30 November 2011

Cash rewards

It's wonderful that ANFA is offering Rs. 10,000 per month for life to National Team players if they win the SAFF Cup. It's a great potential bonus for the players and their families, but at the end of the day that is all it is - a bonus.

Anyone who thinks money will drive our players to play harder or better is fooling themselves, because guess what? Our players will give it their best no matter what!!!

An athletes performance  is the output of all the training and coaching (input) they received in their life. If Nepal wins the SAFF Cup it will be because our players received better training and coaching from the beginning of their careers than our opponents. If we fare poorly it will be because the training and coaching wasn't good enough. End of story.

See follow-up article CashRewards 2.0

15 November 2011

Social Welfare Sports Centre

When I am in Nepal I try my best to visit as many grassroots sports programs across the country as possible. The only problem is that there are really not that many around. An NGO-Foreign Aid-Centralized Government culture has unfortunately created an environment where people have become used to putting their hands out opposed to getting their hands dirty. Thus one can basically count on two hands the organized grassroots sports programs that exist in the country.

Luckily, through the power of Facebook, I was able to connect with the team running a grassroots football program in the Nayabazaar Dhara neighborhood of Kathmandu and paid them a visit on my most recent trip to Nepal.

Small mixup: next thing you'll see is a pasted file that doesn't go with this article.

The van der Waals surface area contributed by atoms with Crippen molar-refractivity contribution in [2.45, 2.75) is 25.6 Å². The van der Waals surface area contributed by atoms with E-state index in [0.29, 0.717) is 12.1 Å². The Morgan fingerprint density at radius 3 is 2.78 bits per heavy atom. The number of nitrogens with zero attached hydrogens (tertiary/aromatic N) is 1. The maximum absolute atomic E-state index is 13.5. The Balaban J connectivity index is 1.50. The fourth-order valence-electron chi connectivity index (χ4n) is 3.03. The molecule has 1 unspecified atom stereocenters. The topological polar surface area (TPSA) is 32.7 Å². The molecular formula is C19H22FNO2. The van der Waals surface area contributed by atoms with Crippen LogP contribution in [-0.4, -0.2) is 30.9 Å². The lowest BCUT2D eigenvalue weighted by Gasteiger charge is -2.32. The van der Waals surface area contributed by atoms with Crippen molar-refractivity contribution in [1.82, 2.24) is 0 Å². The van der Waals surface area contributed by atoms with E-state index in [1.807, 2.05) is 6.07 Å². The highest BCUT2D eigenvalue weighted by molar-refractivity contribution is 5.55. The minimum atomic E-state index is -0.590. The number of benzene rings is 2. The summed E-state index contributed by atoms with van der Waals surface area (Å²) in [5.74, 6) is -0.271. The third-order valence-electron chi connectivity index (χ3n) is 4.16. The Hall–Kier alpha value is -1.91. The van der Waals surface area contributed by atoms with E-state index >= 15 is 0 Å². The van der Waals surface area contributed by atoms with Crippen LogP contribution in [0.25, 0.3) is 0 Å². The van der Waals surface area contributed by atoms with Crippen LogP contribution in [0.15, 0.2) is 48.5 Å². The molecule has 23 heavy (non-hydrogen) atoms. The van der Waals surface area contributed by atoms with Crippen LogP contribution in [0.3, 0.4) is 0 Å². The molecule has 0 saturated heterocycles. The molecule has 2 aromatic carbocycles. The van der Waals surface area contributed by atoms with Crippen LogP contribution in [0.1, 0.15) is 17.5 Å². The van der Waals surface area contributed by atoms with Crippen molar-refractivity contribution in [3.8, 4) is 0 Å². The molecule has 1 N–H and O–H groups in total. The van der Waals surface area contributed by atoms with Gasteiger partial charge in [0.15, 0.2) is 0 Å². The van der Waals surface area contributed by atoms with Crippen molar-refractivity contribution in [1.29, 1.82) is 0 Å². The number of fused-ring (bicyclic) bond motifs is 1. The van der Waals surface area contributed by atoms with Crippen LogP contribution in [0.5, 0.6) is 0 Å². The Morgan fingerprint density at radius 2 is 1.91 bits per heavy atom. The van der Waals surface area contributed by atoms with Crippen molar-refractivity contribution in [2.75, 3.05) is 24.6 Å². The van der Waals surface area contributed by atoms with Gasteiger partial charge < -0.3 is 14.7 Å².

On reaching the open sandlot where the unconventionally named club – Social Welfare Sports Centre (SWSC) conducts training, I was pleasantly surprised to see full blown youth football training for multiple age groups – and no it was not the “A FIFA Master/ former AFC official is coming to pay us a visit, so let’s quickly put something together to impress him” variety either. This was a legit grassroots program.

SWSC was established by seven teenage friends in 1999 as a way to provide youths in and around Nayabazaar Dhara a diversion to the distractions of the streets. They hoped to achieve this by providing football training which would help keep kids away from mischief.

Eleven years on SWSC is as active as ever: conducting under-12 and under-16 training for neighborhood kids, organizing small sided football tournaments and also through community outreach programs like providing safe drinking water, immunization drives, and assisting local children with school tuition and in garnering scholarships.

SWSC has also made a national impact in football. Several top division football players including Rupesh KC (HSC), Nabin Maharjan (MMC), and Nirajan Shrestha (UYC) are alumni of the club’s youth training setup. Their senior team recently was promoted to the Martyrs League ‘C’ division and just missed out on qualifying for the ‘B’ division, though they will still participate in the national ‘C’ division tournament as a result of their strong showing in the league.